Crisis prevention on the campus of KCC TJ Mohl Counselor Crisis prevention begins with the understanding that prevention means creating a safe campus. A safe campus requires involvement of everyone who works, studies or visits our campus. Administratively, our campus is consistently engaged in the promotion of safety. These safety efforts range from our smart classrooms to the promotion of crisis preparedness. Recently, those efforts have included campus renovations, safety training for faculty and staff, and increased communication. *The new Student Center is a good example of how the environment impacts safety. It is bright and welcoming; aesthetically it promotes a feeling of calm. Humanly we respond to the color and the condition of our environment. Our well-kept campus also promotes

pride and participation in an attitude of promoting safety. *We all want a safe place to work and study. To make that a reality we need to recognize the efforts of our colleagues and friends who participate in making that happen. The campus initiative “Define Yourself ” encourages students and staff to accept responsibility for themselves and to take pride in who they are becoming. If we, as individuals, are intentional about taking responsibility for ourselves, our belongings and the tasks at hand, then we are a part of crisis prevention. My top ten reasons why KCC is a safe campus: 1) student code of conduct; 2) campus attentiveness to creating an atmosphere of learning; 3) safety discussions during orientations and trainings; 4) positive activities and events that promote inclusion and engagement; 5) great students who choose to be leaders;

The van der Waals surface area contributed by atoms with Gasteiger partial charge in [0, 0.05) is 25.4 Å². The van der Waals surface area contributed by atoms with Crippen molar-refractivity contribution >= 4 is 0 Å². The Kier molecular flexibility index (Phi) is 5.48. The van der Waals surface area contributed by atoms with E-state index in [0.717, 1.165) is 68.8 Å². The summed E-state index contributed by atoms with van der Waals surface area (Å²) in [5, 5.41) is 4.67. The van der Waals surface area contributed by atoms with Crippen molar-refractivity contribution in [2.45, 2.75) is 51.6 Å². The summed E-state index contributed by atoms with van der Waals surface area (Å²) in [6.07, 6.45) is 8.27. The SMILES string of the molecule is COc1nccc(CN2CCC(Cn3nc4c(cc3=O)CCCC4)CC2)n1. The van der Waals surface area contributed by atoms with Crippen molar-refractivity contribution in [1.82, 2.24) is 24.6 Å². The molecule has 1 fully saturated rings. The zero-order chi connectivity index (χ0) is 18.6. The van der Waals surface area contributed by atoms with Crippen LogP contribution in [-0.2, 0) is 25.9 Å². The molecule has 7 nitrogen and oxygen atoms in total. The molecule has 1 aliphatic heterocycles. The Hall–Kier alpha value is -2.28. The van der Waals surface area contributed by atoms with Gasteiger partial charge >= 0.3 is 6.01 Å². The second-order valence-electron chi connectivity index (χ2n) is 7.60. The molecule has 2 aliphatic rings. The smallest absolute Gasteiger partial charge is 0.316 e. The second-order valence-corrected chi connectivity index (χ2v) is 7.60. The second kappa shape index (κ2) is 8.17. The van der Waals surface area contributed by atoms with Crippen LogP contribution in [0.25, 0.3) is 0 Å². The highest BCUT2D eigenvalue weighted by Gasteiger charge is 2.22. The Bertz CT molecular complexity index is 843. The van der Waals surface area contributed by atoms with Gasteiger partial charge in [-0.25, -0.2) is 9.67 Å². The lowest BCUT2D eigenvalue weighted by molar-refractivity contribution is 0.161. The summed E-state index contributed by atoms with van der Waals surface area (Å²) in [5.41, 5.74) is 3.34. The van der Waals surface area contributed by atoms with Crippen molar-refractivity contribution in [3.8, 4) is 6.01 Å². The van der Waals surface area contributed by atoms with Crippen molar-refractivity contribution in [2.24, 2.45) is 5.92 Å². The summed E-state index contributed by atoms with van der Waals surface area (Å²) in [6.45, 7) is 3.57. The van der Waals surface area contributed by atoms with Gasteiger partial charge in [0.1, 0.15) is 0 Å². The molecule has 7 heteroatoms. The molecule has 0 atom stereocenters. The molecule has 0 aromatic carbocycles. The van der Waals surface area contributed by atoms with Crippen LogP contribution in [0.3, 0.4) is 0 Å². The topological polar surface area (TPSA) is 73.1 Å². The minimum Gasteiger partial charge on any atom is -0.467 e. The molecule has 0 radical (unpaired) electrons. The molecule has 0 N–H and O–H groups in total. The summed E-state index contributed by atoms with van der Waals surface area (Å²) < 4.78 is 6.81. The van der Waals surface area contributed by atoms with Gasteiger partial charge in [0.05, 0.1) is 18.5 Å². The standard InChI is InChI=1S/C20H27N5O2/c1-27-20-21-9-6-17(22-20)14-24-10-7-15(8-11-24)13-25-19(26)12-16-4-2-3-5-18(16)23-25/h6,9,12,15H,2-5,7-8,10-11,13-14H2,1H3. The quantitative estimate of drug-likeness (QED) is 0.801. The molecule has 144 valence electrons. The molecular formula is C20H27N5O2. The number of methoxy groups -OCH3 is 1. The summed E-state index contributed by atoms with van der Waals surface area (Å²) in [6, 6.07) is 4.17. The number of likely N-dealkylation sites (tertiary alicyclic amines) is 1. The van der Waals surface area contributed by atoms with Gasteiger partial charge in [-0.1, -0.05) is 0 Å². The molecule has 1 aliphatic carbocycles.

6) promotions like “ Define Yourself ”; 7) beautiful campus facilities and grounds; 8) an exceptional instructional team that goes above and beyond; 9) the campus connection to community; and, number 10 on my list of reasons that KCC is a safe learning environment is the way the faculty, staff and students do their part in contributing to the academic excellence at KCC. This is a place people want to be. As a campus counselor I am very much aware of the impact of environment, individual attitudes and how the sense of being safe contributes to crisis prevention. Taking pride in being responsible for self contributes to overall positive atmosphere on campus. In a “Culture of Caring” we are not only safe but more productive which leads to greater success.

BRUIN BOOKSTORE National Student Day Thursday, October 3 11:30 am - 1:00 pm

Students & Staff who bring in non-perishable food items will be entered into a prize drawing for a $25 gift certificate to Red Lobster/Olive Garden

photo by Cara Clingan

turnip -- hence the name "jack-o-lantern." This turned into a pumpkin once trading with America began. Young women tossed apple peels over their shoulders, hoping that the peels would fall on the floor in the shape of their future husbands' initials. They tried to learn about their futures by peering at egg yolks floating in a bowl of water and stood in front of mirrors in darkened rooms, holding candles and looking over their shoulders for their husbands' faces. We have lost a majority of these traditions through history. Time changes everything and with it our whole world changes constantly. How long until our Halloween is lost behind the masquerade mask of time?

Gallery Exhibit

Glimmer: The Haunting of the Graham House Photography by Christopher Schneberger

Oct. 14-Nov. 8 Monday-Friday 8 am - 4:30 pm in the Davidson Visual & Performing Arts Center Free Admission

October 2013  
October 2013